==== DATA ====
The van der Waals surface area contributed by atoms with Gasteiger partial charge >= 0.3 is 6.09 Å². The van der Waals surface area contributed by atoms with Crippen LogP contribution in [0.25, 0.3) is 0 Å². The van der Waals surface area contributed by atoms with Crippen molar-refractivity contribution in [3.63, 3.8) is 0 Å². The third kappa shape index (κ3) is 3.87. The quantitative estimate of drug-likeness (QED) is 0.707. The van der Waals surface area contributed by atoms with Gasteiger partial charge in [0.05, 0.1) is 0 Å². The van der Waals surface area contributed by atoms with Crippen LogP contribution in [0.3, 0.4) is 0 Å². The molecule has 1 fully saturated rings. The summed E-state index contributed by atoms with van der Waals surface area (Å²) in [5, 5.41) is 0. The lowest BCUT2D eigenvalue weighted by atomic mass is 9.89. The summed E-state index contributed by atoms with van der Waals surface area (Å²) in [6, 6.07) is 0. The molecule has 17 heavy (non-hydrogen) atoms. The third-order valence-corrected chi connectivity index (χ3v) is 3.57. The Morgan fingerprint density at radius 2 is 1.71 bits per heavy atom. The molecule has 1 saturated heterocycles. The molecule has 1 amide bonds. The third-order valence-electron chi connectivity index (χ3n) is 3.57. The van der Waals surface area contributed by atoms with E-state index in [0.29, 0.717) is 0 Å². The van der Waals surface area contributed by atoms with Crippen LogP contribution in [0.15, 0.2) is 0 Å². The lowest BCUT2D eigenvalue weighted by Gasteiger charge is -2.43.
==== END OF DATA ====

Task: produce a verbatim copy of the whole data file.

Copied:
The van der Waals surface area contributed by atoms with Gasteiger partial charge >= 0.3 is 6.09 Å². The van der Waals surface area contributed by atoms with Crippen LogP contribution in [0.25, 0.3) is 0 Å². The van der Waals surface area contributed by atoms with Crippen molar-refractivity contribution in [3.63, 3.8) is 0 Å². The third kappa shape index (κ3) is 3.87. The quantitative estimate of drug-likeness (QED) is 0.707. The van der Waals surface area contributed by atoms with Gasteiger partial charge in [0.05, 0.1) is 0 Å². The van der Waals surface area contributed by atoms with Crippen LogP contribution in [0.3, 0.4) is 0 Å². The molecule has 1 fully saturated rings. The summed E-state index contributed by atoms with van der Waals surface area (Å²) in [5, 5.41) is 0. The lowest BCUT2D eigenvalue weighted by atomic mass is 9.89. The summed E-state index contributed by atoms with van der Waals surface area (Å²) in [6, 6.07) is 0. The molecule has 17 heavy (non-hydrogen) atoms. The third-order valence-corrected chi connectivity index (χ3v) is 3.57. The Morgan fingerprint density at radius 2 is 1.71 bits per heavy atom. The molecule has 1 saturated heterocycles. The molecule has 1 amide bonds. The third-order valence-electron chi connectivity index (χ3n) is 3.57. The van der Waals surface area contributed by atoms with E-state index in [0.29, 0.717) is 0 Å². The van der Waals surface area contributed by atoms with Crippen LogP contribution in [0.15, 0.2) is 0 Å². The lowest BCUT2D eigenvalue weighted by Gasteiger charge is -2.43.